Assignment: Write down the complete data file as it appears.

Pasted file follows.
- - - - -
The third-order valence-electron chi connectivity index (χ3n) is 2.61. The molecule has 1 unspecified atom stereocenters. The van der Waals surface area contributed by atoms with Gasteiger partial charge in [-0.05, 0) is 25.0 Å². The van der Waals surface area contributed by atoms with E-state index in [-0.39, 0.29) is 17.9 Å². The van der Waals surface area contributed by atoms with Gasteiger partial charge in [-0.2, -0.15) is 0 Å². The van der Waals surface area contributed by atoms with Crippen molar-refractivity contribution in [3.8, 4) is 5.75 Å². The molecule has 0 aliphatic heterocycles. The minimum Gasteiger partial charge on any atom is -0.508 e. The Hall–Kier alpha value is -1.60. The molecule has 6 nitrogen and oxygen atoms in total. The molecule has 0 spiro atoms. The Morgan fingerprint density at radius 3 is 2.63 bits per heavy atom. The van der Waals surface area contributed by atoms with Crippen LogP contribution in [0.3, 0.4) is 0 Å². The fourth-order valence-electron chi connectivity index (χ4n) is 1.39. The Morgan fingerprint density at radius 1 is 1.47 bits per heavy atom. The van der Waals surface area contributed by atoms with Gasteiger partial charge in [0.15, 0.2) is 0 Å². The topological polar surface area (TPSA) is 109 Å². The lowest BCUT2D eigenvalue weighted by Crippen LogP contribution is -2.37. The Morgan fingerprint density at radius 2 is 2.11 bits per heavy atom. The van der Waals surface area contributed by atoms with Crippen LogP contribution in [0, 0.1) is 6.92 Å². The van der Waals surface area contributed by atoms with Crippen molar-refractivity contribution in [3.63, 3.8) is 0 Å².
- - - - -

The third-order valence-electron chi connectivity index (χ3n) is 2.61. The molecule has 1 unspecified atom stereocenters. The van der Waals surface area contributed by atoms with Gasteiger partial charge in [-0.05, 0) is 25.0 Å². The van der Waals surface area contributed by atoms with E-state index in [-0.39, 0.29) is 17.9 Å². The van der Waals surface area contributed by atoms with Gasteiger partial charge in [-0.2, -0.15) is 0 Å². The van der Waals surface area contributed by atoms with Crippen molar-refractivity contribution in [3.8, 4) is 5.75 Å². The molecule has 0 aliphatic heterocycles. The minimum Gasteiger partial charge on any atom is -0.508 e. The Hall–Kier alpha value is -1.60. The molecule has 6 nitrogen and oxygen atoms in total. The molecule has 0 spiro atoms. The Morgan fingerprint density at radius 3 is 2.63 bits per heavy atom. The van der Waals surface area contributed by atoms with Crippen LogP contribution in [0.3, 0.4) is 0 Å². The fourth-order valence-electron chi connectivity index (χ4n) is 1.39. The Morgan fingerprint density at radius 1 is 1.47 bits per heavy atom. The van der Waals surface area contributed by atoms with Gasteiger partial charge in [0.15, 0.2) is 0 Å². The topological polar surface area (TPSA) is 109 Å². The lowest BCUT2D eigenvalue weighted by Crippen LogP contribution is -2.37. The Morgan fingerprint density at radius 2 is 2.11 bits per heavy atom. The van der Waals surface area contributed by atoms with Crippen LogP contribution in [0, 0.1) is 6.92 Å². The van der Waals surface area contributed by atoms with Crippen molar-refractivity contribution in [3.63, 3.8) is 0 Å².